Debtors are required to obtain a briefing from an accredited credit counselor within the 180-day period (which may be extended for cause) preceding the bankruptcy filing. The briefing can be telephonic or over the Internet, and may be waived under certain circumstances. The requirement does not apply to debtors who are: (1) disabled, (2) incapacitated, or (3) on active military duty in a war zone. Debtors must file a certificate and a copy of the repayment plan, if any, from the counselor with their petitions.
Filing the Petition
A Chapter 13 case typically begins when a debtor files a petition along with several other documents (lists of assets, debts, and creditors) with the bankruptcy court. A Chapter 13 case can also begin when a Chapter 7 case is converted, or by a creditors' petition (but this is very rare). Upon filing, a trustee is appointed to administer the case, and an automatic stay goes into effect.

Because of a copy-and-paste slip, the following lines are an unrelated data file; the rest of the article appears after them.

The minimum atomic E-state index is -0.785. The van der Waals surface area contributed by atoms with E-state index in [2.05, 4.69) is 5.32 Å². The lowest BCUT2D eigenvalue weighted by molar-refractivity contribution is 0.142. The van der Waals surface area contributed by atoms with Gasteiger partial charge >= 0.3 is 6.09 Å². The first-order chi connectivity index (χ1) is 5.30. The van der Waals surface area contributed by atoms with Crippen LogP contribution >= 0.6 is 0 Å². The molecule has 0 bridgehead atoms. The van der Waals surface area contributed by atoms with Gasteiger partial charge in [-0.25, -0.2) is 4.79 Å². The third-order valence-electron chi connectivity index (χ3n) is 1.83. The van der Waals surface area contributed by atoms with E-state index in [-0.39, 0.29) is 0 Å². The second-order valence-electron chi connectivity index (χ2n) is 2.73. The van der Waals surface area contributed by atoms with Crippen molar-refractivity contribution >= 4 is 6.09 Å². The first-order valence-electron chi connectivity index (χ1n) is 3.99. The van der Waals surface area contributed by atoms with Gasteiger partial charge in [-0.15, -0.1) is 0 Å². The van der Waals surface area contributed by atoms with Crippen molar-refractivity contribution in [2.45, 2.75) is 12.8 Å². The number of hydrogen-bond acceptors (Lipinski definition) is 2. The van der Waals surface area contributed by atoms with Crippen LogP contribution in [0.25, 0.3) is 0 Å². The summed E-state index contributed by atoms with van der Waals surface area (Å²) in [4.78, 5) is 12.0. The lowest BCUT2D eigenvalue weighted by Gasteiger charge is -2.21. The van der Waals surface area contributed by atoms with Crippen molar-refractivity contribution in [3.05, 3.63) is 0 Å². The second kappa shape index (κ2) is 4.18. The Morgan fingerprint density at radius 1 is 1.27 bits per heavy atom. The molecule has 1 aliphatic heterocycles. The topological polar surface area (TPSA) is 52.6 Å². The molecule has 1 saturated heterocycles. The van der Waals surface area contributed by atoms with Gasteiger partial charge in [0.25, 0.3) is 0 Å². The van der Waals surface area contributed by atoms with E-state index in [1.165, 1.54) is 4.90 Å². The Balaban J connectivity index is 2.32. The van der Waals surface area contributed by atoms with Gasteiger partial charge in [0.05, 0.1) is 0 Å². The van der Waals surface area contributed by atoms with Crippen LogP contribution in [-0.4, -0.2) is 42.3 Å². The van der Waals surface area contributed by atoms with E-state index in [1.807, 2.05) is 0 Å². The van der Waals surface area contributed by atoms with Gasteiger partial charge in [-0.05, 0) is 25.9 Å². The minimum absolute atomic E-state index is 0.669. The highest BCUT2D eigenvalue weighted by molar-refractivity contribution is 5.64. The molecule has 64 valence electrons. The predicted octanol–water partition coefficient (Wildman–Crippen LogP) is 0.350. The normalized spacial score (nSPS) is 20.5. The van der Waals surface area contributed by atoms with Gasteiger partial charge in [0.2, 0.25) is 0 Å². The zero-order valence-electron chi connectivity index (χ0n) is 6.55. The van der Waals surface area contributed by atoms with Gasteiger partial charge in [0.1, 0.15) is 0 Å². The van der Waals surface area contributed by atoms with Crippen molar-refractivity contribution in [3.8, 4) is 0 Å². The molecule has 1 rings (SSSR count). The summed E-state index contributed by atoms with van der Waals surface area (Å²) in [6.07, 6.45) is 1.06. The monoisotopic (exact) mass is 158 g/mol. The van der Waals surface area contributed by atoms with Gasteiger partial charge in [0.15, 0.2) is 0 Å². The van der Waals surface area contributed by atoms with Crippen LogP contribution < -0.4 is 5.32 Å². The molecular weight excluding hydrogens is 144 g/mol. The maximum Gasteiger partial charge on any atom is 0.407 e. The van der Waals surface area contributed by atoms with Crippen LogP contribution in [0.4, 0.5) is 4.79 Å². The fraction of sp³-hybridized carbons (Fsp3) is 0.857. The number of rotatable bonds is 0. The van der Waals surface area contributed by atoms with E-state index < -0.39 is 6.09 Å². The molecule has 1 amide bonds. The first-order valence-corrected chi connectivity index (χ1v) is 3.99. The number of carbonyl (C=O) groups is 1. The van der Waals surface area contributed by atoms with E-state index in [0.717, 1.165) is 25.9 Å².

Debtors must file a number of documents including "pay stubs" for the previous 60 days, an itemized list of monthly income and expenses, and a statement disclosing increases in income and expenses that are anticipated within the next 12 months. If the debtor fails to file all of the required documents within 45 days of the petition filing date, the court is generally required to dismiss the case.
Further, the debtor must provide a copy of his or her most recent tax return to the trustee (and any creditors who request one) within a specified period of time. Again, if the debtor fails to do so, the court is generally required to dismiss the case. Also, upon the request of the court or any interested party, the debtor must file copies of their tax returns for the three years prior to the most recent tax return.
The Automatic Stay
The automatic stay stops further collection efforts by creditors including wage garnishments, foreclosure and other lien enforcements, utility disconnections, dunning letters, and telephone calls demanding payment. The stay, however, does not stop collections of domestic support obligations, bank account freezes, and certain other matters. Additionally, residential landlords are generally able to continue eviction proceedings, the IRS can apply refunds to pre-petition tax debts, and, if the debtor fails to make timely payments to secured creditors under a Chapter 13 reorganization plan, the creditors can collect the collateral. Creditors are also able to petition the court to lift the stay under certain circumstances.